The Black Rider seems cut from the same cloth as the character addressed in "False Prophet
," particularly with the line "don't hug me, don't flatter me, don't turn on the charm." In both instances, the antagonist in the song is a deceitful charmer that Dylan's calling out for being something other than he appears.
Seeing as how the False Prophet alludes to the Biblical book of Revelation, it's safe to guess that the Black Rider is none other than the Third Horseman of the Apocalypse, who also appears in Revelation. When He broke the third seal, I heard the third living creature saying, "Come." I looked, and behold, a black horse; and he who sat on it had a pair of scales in his hand. And I heard something like a voice in the center of the four living creatures saying, "A quart of wheat for a denarius, and three quarts of barley for a denarius; but do not damage the oil and the wine."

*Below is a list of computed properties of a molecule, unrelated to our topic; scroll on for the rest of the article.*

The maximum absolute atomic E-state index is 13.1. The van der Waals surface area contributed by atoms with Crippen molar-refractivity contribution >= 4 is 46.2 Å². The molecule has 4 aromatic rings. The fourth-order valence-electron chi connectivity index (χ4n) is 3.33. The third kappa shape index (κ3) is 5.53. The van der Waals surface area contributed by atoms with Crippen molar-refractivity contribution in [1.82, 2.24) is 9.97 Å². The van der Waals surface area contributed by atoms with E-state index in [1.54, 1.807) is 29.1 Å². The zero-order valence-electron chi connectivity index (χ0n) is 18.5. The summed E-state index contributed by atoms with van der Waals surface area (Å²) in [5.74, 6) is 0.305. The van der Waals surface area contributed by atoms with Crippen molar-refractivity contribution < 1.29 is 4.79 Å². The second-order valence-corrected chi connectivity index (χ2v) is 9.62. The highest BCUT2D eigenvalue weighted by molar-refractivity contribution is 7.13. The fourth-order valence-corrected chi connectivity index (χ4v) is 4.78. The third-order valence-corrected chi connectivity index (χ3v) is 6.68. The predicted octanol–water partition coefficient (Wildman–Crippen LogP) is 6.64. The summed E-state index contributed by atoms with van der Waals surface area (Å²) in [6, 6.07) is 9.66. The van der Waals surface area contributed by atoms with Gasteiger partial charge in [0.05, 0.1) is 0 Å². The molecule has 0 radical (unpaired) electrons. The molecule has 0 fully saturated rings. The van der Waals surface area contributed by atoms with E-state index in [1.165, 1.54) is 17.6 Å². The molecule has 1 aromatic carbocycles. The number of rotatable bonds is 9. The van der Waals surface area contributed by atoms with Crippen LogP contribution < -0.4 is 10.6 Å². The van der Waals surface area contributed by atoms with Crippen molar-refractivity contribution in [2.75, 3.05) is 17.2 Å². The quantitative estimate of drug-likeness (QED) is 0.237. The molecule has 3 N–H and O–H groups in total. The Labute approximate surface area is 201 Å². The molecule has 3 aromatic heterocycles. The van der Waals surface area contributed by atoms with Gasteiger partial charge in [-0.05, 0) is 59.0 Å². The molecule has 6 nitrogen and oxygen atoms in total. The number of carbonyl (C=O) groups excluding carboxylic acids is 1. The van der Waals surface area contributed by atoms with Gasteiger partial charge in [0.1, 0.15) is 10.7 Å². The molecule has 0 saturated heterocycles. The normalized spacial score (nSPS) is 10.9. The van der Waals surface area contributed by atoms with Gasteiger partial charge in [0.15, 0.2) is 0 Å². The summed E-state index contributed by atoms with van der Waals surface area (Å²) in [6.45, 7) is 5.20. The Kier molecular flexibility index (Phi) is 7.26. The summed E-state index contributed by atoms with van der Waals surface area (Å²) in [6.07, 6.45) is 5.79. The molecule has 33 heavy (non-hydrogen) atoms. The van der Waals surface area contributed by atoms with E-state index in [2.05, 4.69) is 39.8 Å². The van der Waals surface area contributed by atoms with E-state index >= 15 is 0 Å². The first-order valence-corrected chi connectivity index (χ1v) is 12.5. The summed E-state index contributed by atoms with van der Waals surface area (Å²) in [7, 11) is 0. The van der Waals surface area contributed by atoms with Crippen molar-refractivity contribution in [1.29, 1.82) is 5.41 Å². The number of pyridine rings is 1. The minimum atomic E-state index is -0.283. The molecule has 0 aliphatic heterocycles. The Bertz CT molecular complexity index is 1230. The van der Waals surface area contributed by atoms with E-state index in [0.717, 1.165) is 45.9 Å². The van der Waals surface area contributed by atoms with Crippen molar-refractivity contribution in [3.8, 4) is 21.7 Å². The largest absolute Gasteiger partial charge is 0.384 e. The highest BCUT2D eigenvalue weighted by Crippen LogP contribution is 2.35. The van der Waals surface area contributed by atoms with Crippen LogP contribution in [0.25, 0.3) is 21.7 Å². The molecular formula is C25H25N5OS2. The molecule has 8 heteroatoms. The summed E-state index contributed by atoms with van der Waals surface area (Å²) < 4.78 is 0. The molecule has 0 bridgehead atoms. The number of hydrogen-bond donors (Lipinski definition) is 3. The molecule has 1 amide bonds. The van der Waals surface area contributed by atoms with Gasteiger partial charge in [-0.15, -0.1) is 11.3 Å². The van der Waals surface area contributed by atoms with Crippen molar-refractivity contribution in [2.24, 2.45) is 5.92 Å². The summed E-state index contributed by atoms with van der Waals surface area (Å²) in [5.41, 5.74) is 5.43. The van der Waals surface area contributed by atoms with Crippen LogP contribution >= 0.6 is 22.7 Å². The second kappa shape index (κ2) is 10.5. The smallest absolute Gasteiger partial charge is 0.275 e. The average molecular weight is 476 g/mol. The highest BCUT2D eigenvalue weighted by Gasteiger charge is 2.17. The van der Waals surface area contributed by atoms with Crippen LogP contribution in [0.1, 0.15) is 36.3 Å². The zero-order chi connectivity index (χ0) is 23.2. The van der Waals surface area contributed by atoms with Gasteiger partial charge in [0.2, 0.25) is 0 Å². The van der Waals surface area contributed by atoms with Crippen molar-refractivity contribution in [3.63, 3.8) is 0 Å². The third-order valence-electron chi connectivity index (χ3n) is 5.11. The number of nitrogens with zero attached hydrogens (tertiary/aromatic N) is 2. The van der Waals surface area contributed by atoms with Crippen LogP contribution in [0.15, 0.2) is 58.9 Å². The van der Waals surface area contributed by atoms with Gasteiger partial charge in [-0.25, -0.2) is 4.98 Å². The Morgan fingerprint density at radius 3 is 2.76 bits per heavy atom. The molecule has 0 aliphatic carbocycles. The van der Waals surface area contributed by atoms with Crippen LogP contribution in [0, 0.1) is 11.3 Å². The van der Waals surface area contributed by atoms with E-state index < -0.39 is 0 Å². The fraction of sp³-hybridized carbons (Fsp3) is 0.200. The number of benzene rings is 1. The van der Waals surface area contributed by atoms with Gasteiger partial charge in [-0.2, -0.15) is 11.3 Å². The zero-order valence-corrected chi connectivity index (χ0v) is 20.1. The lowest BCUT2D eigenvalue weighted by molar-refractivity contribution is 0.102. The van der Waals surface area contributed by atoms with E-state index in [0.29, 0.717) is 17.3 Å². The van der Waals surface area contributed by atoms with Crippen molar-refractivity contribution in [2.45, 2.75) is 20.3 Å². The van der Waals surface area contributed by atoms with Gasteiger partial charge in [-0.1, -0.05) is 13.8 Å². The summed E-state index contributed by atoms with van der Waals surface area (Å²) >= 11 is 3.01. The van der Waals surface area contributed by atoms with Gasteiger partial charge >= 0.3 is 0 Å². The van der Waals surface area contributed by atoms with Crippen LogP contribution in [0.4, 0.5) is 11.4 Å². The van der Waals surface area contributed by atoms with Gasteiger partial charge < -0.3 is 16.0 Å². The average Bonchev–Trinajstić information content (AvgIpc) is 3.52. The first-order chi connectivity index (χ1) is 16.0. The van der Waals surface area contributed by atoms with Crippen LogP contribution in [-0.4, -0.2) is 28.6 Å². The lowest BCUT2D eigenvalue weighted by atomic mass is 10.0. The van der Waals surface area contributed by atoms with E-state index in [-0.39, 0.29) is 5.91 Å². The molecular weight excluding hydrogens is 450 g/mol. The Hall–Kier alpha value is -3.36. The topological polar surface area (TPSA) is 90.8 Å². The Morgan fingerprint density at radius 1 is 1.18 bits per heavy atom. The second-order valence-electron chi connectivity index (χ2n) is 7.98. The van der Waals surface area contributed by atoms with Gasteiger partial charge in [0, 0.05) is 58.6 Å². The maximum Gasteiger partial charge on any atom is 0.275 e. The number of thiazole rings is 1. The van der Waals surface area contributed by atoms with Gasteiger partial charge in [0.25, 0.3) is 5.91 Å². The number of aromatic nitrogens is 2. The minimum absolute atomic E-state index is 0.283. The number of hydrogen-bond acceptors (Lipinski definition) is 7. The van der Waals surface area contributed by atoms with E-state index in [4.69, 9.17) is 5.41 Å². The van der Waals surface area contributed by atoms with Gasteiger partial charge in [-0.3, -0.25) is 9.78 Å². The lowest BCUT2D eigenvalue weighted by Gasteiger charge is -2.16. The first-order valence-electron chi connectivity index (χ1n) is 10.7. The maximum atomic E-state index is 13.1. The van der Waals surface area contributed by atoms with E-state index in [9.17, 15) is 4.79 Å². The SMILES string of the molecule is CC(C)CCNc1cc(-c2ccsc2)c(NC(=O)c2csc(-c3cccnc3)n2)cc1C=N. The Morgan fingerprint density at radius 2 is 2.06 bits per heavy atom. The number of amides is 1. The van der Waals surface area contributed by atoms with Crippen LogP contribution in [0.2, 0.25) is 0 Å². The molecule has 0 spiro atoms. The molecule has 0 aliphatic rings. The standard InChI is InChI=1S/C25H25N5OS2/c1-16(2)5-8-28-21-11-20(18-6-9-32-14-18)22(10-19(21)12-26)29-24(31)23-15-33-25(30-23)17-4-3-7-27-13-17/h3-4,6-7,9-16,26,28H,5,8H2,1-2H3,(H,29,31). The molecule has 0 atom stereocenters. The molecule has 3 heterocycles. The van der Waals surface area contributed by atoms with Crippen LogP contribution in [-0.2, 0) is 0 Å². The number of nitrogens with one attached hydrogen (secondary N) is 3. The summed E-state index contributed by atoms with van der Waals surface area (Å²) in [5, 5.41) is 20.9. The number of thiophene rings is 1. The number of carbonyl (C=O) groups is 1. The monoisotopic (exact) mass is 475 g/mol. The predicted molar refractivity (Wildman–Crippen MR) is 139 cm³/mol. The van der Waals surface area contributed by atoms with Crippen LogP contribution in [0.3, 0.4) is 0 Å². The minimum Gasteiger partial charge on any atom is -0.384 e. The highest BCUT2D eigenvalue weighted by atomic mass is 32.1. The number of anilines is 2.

Dylan's music is often filled with Biblical imagery and allusion, but Rough and Rowdy Ways
takes that to a level only before seen in the albums from Dylan's "Christian Trilogy" (Slow Train Coming
, and Shot of Love
) released from 1979 to 1981.
So, it's hardly a stretch to see the Black Rider coming from the Bible. This idea is also bolstered in the line, "You fell into the fire and you're eating the flame," referring to the character falling into hell.
The Third Horseman is called Famine, but its nature is more nuanced than just starvation. Famine carries a scale and seeks to create deprivation and destruction through the manipulation of market prices. It is, in effect, an economic horror more than anything, pricing people out of food. This idea can easily be applied to 2020 (when Rough and Rowdy Ways
was released) because the increasing cost of food around the world has been a growing problem. That doesn't really solve who Dylan is fingering as the Black Rider, though. Many theories are sure to abound.